Ephesians 5:15-20 (NLT)
So be careful how you live. Don’t live like fools, but like those who are wise. Make the most of every opportunity in these evil days. Don’t act thoughtlessly, but understand what the Lord wants you to do. Don’t be drunk with wine, because that will ruin your life. Instead, be filled with the Holy Spirit, singing psalms and hymns and spiritual songs among yourselves, and making music to the Lord in your hearts. And give thanks for everything to God the Father in the name of our Lord Jesus Christ.
By Chuck Griffin
How we respond to verses like these says a lot about where we are in our walk with God.
Boring! Killjoys. Squares. Only the good die young! People caught up in the glittery side of life find it easy to roll their eyes at such sober Christian advice.
A lot of us who call ourselves Christian are all too familiar with this worldly stage of life, having passed through it in our younger days. I’ve known a few Christians who will tell you how they stayed in their “younger days” well into their sixties and beyond, discovering a better way only late in life.
We need to remember that it’s not always the wine that makes people drunk. The anxiety-inducing desires of this world—do I have enough, am I successful enough—can stun us into a spiritual stupor as powerfully as a big bottle of the finest red.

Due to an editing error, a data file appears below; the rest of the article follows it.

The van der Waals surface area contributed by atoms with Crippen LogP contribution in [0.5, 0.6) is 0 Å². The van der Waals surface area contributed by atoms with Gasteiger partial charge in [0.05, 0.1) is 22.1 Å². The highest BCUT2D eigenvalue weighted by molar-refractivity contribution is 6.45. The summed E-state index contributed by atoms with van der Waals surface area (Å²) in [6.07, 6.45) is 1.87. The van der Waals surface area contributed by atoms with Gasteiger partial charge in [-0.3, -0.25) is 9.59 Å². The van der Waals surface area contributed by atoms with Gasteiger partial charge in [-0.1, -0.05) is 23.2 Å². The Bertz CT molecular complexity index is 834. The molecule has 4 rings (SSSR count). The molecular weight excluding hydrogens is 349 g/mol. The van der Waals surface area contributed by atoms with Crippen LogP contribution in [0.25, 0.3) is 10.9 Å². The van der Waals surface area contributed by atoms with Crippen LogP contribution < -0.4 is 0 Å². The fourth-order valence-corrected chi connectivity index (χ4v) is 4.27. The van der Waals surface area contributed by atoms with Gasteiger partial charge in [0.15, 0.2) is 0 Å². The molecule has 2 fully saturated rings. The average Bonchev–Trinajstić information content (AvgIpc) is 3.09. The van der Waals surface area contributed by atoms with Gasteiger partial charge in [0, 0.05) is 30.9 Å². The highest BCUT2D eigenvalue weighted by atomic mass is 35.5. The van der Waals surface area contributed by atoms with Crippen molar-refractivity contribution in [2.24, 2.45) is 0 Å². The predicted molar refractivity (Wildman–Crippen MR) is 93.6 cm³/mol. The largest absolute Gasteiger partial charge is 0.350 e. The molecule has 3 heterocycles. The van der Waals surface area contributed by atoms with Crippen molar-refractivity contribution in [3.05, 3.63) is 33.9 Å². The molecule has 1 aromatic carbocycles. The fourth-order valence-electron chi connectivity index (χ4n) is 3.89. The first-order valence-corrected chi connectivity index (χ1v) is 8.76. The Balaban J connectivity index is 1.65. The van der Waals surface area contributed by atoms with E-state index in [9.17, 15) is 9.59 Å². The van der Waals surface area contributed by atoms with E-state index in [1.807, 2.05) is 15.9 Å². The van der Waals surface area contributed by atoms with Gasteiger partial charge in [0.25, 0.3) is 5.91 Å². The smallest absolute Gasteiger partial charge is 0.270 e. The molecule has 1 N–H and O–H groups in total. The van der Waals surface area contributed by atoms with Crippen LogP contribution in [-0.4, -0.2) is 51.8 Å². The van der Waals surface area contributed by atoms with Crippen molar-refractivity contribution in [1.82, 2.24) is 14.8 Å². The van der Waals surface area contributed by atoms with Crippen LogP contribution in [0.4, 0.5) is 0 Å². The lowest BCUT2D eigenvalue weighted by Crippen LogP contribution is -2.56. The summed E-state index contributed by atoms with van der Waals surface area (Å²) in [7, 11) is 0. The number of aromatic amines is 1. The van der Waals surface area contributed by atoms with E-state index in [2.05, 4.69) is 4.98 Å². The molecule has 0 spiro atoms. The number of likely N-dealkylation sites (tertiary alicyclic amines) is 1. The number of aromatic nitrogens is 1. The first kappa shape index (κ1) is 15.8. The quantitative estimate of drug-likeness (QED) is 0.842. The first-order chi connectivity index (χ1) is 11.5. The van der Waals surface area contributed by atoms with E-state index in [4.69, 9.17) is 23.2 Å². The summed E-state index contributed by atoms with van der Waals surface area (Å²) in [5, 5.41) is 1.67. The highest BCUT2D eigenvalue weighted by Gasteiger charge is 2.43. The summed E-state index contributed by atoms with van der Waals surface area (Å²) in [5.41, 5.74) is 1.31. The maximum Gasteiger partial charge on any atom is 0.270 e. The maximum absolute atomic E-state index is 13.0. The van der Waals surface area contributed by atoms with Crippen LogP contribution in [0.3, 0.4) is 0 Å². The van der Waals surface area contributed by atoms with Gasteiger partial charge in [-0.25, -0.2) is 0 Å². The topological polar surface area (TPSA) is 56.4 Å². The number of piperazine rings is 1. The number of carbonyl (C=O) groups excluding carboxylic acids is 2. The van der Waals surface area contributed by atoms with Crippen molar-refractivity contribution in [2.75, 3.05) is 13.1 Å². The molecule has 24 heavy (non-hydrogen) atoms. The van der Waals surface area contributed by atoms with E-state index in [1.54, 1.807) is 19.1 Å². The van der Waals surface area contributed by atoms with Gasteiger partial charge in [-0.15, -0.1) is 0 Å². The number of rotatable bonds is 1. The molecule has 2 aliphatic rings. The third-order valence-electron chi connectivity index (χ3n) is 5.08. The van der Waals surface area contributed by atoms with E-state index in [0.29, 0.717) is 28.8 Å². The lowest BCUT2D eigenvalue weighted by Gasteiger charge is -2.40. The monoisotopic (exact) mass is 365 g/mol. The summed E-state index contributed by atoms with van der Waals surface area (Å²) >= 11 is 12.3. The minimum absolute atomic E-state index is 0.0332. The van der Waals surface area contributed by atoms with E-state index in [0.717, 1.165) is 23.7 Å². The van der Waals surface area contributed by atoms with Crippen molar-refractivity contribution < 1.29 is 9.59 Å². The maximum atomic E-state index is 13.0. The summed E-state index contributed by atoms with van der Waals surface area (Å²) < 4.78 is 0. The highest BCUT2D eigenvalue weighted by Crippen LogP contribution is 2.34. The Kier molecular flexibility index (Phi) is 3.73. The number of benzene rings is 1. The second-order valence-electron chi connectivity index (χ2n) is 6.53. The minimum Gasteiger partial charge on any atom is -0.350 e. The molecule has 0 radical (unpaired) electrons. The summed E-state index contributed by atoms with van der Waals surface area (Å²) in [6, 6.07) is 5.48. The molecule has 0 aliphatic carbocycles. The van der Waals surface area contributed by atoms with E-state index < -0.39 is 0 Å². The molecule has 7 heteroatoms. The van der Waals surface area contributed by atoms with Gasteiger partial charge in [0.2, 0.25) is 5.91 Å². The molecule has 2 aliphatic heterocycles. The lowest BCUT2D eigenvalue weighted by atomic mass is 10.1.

To those who have yet to absorb Paul’s message, the part about being filled with the Holy Spirit, singing psalms and hymns, sounds intolerably boring. It’s because they have yet to taste the peace, the joy and the overwhelming sense of love that comes from stopping for a moment, taking a real accounting of our lives, and then stepping fully into a life with Christ.
Here’s the challenge for us who have already stumbled into that better way. How do we communicate what we are experiencing so others might be open to it, too? We all need to dwell on that question for a while and see if we can answer it creatively.
It helps me that I spend time with very old Christians who happily discuss what their walk with Christ means to them. They see death as an ever-present possibility, but their joy and peace remain.
When with them, I often realize it would do me good to slow down and engage with the Holy Spirit even more. In that relationship, there is nothing to lose and glimpses of eternity to gain. Surely, if I engage enough, people will see the joy in me.
Sweet Spirit of God, continue to whisper to our souls, showing us the better way. As a people, may we once again grasp these truths at an early age. Amen.